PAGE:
Monday, July 09, 2007
"Let food be your medicine and medicine your food".
Wild plants are resources, and should be encouraged to grow whenever possible. Often, edible wild greens have a much higher nutritional value than cultivated greens. Some wild plants have been with us for more than 10,000 years! Always make sure you are property identifying the wild edibles, as many plants have similar counterparts that may be inedible or even poisonous. Investigate in a good field guide - for our region we use the Peterson's A Field Guide to Edible Wild Plants of Eastern and Central North America.
Here are 10 excellent wild edibles to grow or wildcraft. If you visit us, you will find all of these coexisting peacefully among our other cultivated plants on our property!
(list from Organic Gardening, Feb/March 2007)
Boneset (Eupatorium perfoliatum)
Used medicinally as an immune stimulant; historically, it was used to relieve flu aches and as an antiperspirant. Caution: a closely related species is poisonouse.
A tasty salad green that's been used topically to treat skin irritations. Grows well in cool climates.
Harvest leaves for salad or cook in soup. Herbalists use tea made from the leaves and flowers to sooth sore throats.
Leaves are healthful both cooked and in salads. Leaves and roots are used in herbal tonics to aid liver function and better overall health.
A tender annual substitute for spinach that does well in the heat. Use in salad or cooked.
The flowering tops are used by herbalists for heart problems and female health concerns.
A rich source of iron and calcium eaten as a cooked vegetable or made into a tea. Look for it in hair products as a scalp stimulant and tonic.
Eat the leaves raw in salad or cooked in soup. Makes a healing poultice that is used to relieve bug-bit symptoms and aid the healing of wounds.
Add a taste of spring to salads, soups, and pesto. Both the leaves and flowers are edible and high in vitamin C. Herbalists apply violet internally for irritated throats and exernally to treat burns.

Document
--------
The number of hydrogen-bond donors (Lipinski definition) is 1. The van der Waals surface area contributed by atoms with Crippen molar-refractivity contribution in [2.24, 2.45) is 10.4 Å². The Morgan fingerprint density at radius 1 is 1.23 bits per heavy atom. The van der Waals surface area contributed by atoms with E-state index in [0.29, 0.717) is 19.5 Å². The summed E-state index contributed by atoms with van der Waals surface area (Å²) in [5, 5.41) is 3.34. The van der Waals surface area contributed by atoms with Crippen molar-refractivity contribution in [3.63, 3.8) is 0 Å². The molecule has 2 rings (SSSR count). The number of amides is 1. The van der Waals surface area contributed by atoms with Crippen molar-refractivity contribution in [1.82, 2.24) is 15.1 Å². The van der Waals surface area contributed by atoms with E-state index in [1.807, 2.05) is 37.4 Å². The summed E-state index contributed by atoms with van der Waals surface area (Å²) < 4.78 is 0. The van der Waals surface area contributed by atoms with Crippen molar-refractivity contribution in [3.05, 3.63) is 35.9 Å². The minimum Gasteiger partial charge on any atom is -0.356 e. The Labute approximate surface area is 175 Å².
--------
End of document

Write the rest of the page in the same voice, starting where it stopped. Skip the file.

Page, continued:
Has an anise-like scent and taste, and its yellow flowers attract beneficial insects that prey on leaf-eating insects.
Here at Little City Farm our other favourites include:
Has been eaten and appreciated in India and Persia for more than 2000 years, and is also a prized vegetable over much of Europe and Asia. The entire plant, stem, leaf and flower bud is good to eat. Use in salads, casseroles, steamed, and even pickled (the fat stems)!
Also known as Great Gobo, the sliced roots of this vegetable are a common ingredients in Japanese cooking. It has a long history of having a great reputation as an aphrodisiac. Burdock is a biennial, and the roots should only be collected from first-year plants in June or early July. Used by herbalists as a liver tonic.
Young leaves used in salads, and roots combined with burdock as liver tonic.
Large wooly mullein leaf is used by herbalists for sore throats, coughs and bronchitis. The smally yellow flowers can be infused in oil to make a remedy for ear aches.
Also known as "knit-bone" the comfrey leaf can be made into a poultice and applied to wounds, scrapes, sprains and even broken bones. Gets mixed reviews regarding internal use, as it may contain toxic compounds.
Youngest leaves used to make a salad. Taking a knife or weeding tool, dig underground and cut the root near the top. The white, underground parts of the leaves make an excellent salad that is most tender. The long taproots can be dried and ground into powder for an excellent coffee substitute.
Wild graps can be made into a jelly, that is even more fragrant and delicious than cultivated grape. The leaves are excellent for making stuffed grape leaves, a recipe originating in the Middle East.
Prized in Chinese cooking, the day lily buds and flowers can be eaten fresh or dried. They can be added to soups, stews, or garnish vegetable dishes or salads.
The only food eaten by monarch butterflies, so we like to keep it well stocked in our yard to attract these beauties.
Leaves taken as a sweet tea are wonderful for menstrual pains, and for toning the female reproductive system. Berries are small, sweet and luscious.
Wild Carrot/Queen Anne's Lace
Seeds of wild carrot are reputed to be a contraceptive. Wild carrot is also a favourite of bees and butterflies.
Read: Stalking the Wild Asparagus, by Euell Gibbons